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At the end of August, the European Commission announced a fundamental milestone in the evolution of the COVID-19 crisis.
Reaching the EU target of 70% for full adult vaccination was an important step in our shared progress towards a more secure future for all Europeans.
But with winter approaching, we can already see that more effort needs to be done to increase the numbers. ICUs are facing a further increase, comprising mainly the unvaccinated minority.
Both the unvaccinated and those at risk who received their first two doses more than six months ago must urgently receive new COVID-19 injections.
Data on admission to the ICU reveal the consequences of a low uptake of vaccines
In Europe, tens of millions of eligible adults are still not vaccinated. The sad and avoidable reality is that this increases the risk that those who reject the vaccine will end up in an ICU if they contract COVID-19, unnecessarily limiting some of society’s most valuable finite resources: ICU beds and medical staff.
This translates into adverse outcomes for both COVID-19 patients for whom ICU beds may be missing, and non-COVID-19 patients whose medical and surgical care could be delayed or even canceled.
The serious consequences of the low absorption of the vaccine are reflected in the intensive care admission statistics published by many EU member states: at least 80 percent of critically ill COVID-19 patients are not vaccinated.
The average stay of a COVID-19 patient in an ICU lasts about three weeks, which means that a single COVID-19 patient needs an ICU bed and staff for three times as long as the average non-COVID-19 patient.
Many types of surgery require the patient to spend only a few days recovering in an ICU afterward. The unavailability of beds for such short but mandatory stays has forced operations to be postponed in times of COVID-19 surges.
The impact of severe COVID-19 does not end with discharge
For the unvaccinated lucky enough to survive COVID-19 in an ICU, the experience often serves as a stark wake-up call.
The ordeal of ICU COVID-19 treatment is as brutal physically as it is mentally, and it does not end with discharge.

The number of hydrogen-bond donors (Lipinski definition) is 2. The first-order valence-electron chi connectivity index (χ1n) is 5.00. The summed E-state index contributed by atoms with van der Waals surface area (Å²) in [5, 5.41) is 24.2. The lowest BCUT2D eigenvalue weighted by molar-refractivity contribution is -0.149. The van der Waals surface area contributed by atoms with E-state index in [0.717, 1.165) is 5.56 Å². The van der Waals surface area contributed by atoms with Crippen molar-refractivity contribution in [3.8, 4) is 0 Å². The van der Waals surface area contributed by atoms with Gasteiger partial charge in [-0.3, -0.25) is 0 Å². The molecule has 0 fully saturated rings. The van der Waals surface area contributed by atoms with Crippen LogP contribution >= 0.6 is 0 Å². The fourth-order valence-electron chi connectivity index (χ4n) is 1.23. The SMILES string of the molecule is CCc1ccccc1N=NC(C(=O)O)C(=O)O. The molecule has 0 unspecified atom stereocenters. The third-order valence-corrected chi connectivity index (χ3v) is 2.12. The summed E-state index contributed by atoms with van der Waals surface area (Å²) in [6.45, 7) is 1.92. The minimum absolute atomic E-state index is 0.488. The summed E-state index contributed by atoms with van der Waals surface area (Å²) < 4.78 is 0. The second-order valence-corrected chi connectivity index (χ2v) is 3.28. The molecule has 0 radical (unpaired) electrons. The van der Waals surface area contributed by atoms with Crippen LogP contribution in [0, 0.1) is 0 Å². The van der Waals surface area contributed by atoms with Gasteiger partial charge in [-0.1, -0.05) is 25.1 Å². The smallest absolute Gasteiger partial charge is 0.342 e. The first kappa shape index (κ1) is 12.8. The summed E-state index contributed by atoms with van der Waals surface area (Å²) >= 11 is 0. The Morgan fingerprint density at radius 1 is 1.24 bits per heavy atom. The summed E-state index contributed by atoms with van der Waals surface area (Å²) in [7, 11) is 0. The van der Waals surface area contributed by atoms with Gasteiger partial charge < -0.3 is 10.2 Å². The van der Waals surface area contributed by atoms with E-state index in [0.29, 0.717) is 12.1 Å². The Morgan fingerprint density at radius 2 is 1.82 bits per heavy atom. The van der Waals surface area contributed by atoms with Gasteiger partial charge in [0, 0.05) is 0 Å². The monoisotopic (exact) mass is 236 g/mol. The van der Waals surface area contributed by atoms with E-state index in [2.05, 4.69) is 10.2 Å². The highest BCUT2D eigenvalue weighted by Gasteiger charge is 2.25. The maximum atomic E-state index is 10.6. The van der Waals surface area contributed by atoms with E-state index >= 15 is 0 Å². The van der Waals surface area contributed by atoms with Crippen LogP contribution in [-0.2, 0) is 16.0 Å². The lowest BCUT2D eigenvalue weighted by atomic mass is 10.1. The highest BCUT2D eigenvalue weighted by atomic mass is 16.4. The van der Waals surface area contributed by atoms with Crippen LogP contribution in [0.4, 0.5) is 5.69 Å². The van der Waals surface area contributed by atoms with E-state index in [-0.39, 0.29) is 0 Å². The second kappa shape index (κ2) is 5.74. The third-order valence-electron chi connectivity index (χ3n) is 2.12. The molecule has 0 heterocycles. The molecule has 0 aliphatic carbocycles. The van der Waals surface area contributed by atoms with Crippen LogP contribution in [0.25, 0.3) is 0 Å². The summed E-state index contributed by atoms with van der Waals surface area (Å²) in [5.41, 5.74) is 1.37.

Weeks of sedation and ventilation can leave patients emaciated, making normal daily tasks physically challenging and further complicated by the “brain fog” and mental trauma of a near-death experience.
Post-intensive care syndrome can affect both patients and their families, and post-traumatic stress disorder, in particular, has dramatic medical and socioeconomic consequences.
Adequately staffed ICU beds are necessary to maximize quality of care and chances of survival. They are also necessary to avoid or reduce the development of post-intensive care syndrome.
This is only possible if the rate of serious infections is kept under control with vaccines and public health measures.
Help UCI staff by fighting the ‘infodemic’
Knowing that a vaccine is available to help prevent serious illness in these patients is a deeply sad change in the daily work of ICU staff.
However, medical professionals in intensive care medicine remain committed to helping all patients who require care.
They have shown this by repeatedly going the extra mile to save lives during the pandemic. Meanwhile, 20 percent of ICU capacity is closed due to nursing staff shortages – a persistent problem that needs to be urgently addressed.
We need the support of citizens, the media and policy makers. Misinformation must be fought at every opportunity, with the right support given to people to make the right decision.
We are committed to developing initiatives to fight the ‘infodemic’ and provide clear, truthful and honest information to each person to better inform their choices.
Create a pool of ICU doctors and nurses in the EU, now and for the challenges ahead
In the meantime, policy makers need to pay attention to the evolution of Europe’s ICUs.
It is a positive development that there have been increases in ICU capacity in some countries. But it would be a mistake to think that we can decrease COVID-19 because we have more beds.
Strengthening the strength of the last line of defense is important, but it is not a substitute for broader public health measures.
COVID-19 has taught us that in a globalized society, a pandemic cannot only be fought locally – a lesson that applies so much to our ICUs.
On behalf of the European Intensive Care Medicine staff, ESICM calls on EU policy makers to develop a long-term European strategy for ICUs.
We must establish a pool of doctors and nurses with competencies in intensive care and guarantee the rights of intensive care professionals to transfer their skills beyond their borders to other ICUs in response to public health crises.
Breaking these barriers would not only serve Europe for the duration of this pandemic, but also in all future crises with the potential to threaten the functioning of our health systems.
Professor Maurizio Cecconi is President of the European Society of Intensive Care Medicine (ESICM) and President of the Department of Anesthesia and Intensive Care Units of the Humanitas Research Hospital in Milan. Professor Elie Azoulay is president-elect of ESICM and head of the intensive care department at the Saint-Louis Hospital in Paris.
George is Digismak’s reported cum editor with 13 years of experience in Journalism